An Honest Take on Difficult Circumstances

When bond yields first went negative, I called a long-time confidante. I whispered into the phone, “Someone is paying someone to borrow their money? That makes no sense.”

Over the next few days, weeks, and months, many articles would be published trying to make sense of negative interest rates. It turns out many folks were confused by this. For the record, we still find it amazing that people are paying someone to borrow their money. But, we suppose that is a rant for another day.

James Mackintosh recently wrote a refreshingly honest appraisal of debt markets in the Wall Street Journal. His piece is a brilliant attempt to reconcile “the weirdness” in Treasury markets today. We loved the honesty. Even a brilliant veteran financial journalist like Mr. Mackintosh finds today’s markets bizarre.

We agree that markets are confusing today. The chart below is our reproduction of a “side” chart halfway down Mr. Mackintosh’s article showing Junk Bond spreads coming off record lows.

We found the chart jarring. We’ve all read that real yields on junk bonds are now negative.

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Indulge us in some technical analysis. Would you rather be “long” or “short” the line below?

After Exploding to 10 High Yield Junk Bond Spreads are Bouncing off Record Lows

Risk Scorecards: Spreads in High Yield are Flashing Red

Pretend we are giving you an eye exam. Look at Figure 1 above again. Short or long? Look at the chart below. How about now?

Being “long” that line means you think the days of covenant-lite junk debt combined with the lowest spreads in history will end badly. If you think otherwise, we encourage a read of The Economist’s fantastic article, The Junk Heap: America’s high-yield debt is on ever-shakier foundations.

That is quite the chart in our view. We are talking about spreads coming off 35-year lows. And this, when underlying bond yields themselves just plummeted amidst soaring inflation numbers.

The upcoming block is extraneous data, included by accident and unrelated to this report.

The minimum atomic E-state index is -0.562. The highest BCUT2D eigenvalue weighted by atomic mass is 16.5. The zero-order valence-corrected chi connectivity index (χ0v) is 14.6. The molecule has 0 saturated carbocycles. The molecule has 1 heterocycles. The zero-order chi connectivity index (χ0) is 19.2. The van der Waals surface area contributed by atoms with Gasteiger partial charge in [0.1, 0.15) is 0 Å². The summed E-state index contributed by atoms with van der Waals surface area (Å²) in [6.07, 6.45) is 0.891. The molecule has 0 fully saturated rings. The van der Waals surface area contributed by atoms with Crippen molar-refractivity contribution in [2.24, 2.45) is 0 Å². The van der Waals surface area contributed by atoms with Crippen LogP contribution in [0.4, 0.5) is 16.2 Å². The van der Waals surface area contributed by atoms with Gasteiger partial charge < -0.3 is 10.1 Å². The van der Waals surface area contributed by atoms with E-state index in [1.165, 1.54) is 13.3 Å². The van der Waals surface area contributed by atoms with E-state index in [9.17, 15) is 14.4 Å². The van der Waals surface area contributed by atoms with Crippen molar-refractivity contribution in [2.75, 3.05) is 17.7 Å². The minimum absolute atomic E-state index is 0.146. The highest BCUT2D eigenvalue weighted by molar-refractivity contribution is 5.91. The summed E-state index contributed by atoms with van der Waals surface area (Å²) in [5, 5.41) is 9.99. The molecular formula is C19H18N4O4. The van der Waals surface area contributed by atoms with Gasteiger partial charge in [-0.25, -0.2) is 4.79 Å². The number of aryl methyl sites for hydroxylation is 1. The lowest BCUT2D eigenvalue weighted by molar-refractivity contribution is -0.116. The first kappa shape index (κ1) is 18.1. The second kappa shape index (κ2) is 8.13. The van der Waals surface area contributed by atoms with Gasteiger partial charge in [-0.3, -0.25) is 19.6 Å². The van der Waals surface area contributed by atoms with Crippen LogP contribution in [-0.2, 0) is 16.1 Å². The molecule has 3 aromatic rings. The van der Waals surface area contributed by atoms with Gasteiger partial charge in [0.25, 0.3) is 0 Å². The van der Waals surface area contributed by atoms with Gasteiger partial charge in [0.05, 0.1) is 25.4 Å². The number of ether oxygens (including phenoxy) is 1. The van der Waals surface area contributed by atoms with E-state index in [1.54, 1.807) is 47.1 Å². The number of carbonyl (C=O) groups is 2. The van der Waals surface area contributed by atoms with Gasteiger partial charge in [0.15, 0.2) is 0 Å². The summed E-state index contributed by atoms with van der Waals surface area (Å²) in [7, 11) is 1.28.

For those who want to make money when that line rises, this article is for you. For those of you long high yield credit ETFs, we encourage caution!!

High Yield Spreads are Coming Off Record Lows


Our key point is as follows:

We have published a summary of Klarman’s A Margin of Safety, which cautions investors against chasing yield and buying expensive stocks in periods of low-interest rates. We brought you the chart showing that $6 trillion worth of companies lack the operating income to pay their interest expense.

  1. As a reminder for our Financial Advisors: our models are available on a continuous basis, and most have been in production for over a decade.  If you are looking for simple, concentrated, low turnover, and tax efficient model portfolios we would like to talk with you.  KCR also offers a wide range of easy-to-use but sophisticated tools.  Our toolkits can help identify mispriced stocks with the best and worst risk/reward characteristics, estimate a stock’s duration and warn you when a company is engaging in low-quality accounting. Over the last 12 years, KCR has built and offers time-tested and class-leading products built by experienced and proven money managers for fixed to low prices.
  2. Kailash Capital’s sister company, L2 Asset Management, runs market neutral, long/short, large-cap, and mid-cap long-only portfolios with a value and quality bias.  L2 employs a highly disciplined investment process characterized by moderate concentration, low turnover, high tax efficiency, and low fees. While nobody can predict the future, we believe the recent resurgence in risk-adjusted returns seen across all products is the beginning of what may be a long period where speculation is punished, and prudence and patience rewarded.
The topics discussed in this article are aimed at seasoned professionals, as such, we have included some extra reading for anyone seeking out more information related to the topics above.

[1] Hat tip to the Grant Williams podcast with George Noble for the term

[2] Carvana, 10K, pages 16-20


The information, data, analyses, and opinions presented herein (a) do not constitute investment advice, (b) are provided solely for informational purposes and therefore are not, individually or collectively, an offer to buy or sell a security, (c) are not warranted to be correct, complete or accurate, and (d) are subject to change without notice. Kailash Capital, LLC and its affiliates (collectively, “Kailash Capital”) shall not be responsible for any trading decisions, damages or other losses resulting from, or related to, the information, data, analyses or opinions or their use. The information herein may not be reproduced or retransmitted in any manner without the prior written consent of Kailash Capital. In preparing the information, data, analyses, and opinions presented herein, Kailash Capital has obtained data, statistics, and information from sources it believes to be reliable. Kailash Capital, however, does not perform an audit or seeks independent verification of any of the data, statistics, and information it receives. Kailash Capital and its affiliates do not provide tax, legal, or accounting advice. This material has been prepared for informational purposes only and is not intended to provide, and should not be relied on for tax, legal, or accounting advice. You should consult your tax, legal, and accounting advisors before engaging in any transaction. © 2021 Kailash Capital, LLC – All rights reserved.

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August 18, 2021 |

Categories: Quick Takes

August 18, 2021

Categories: Quick Takes

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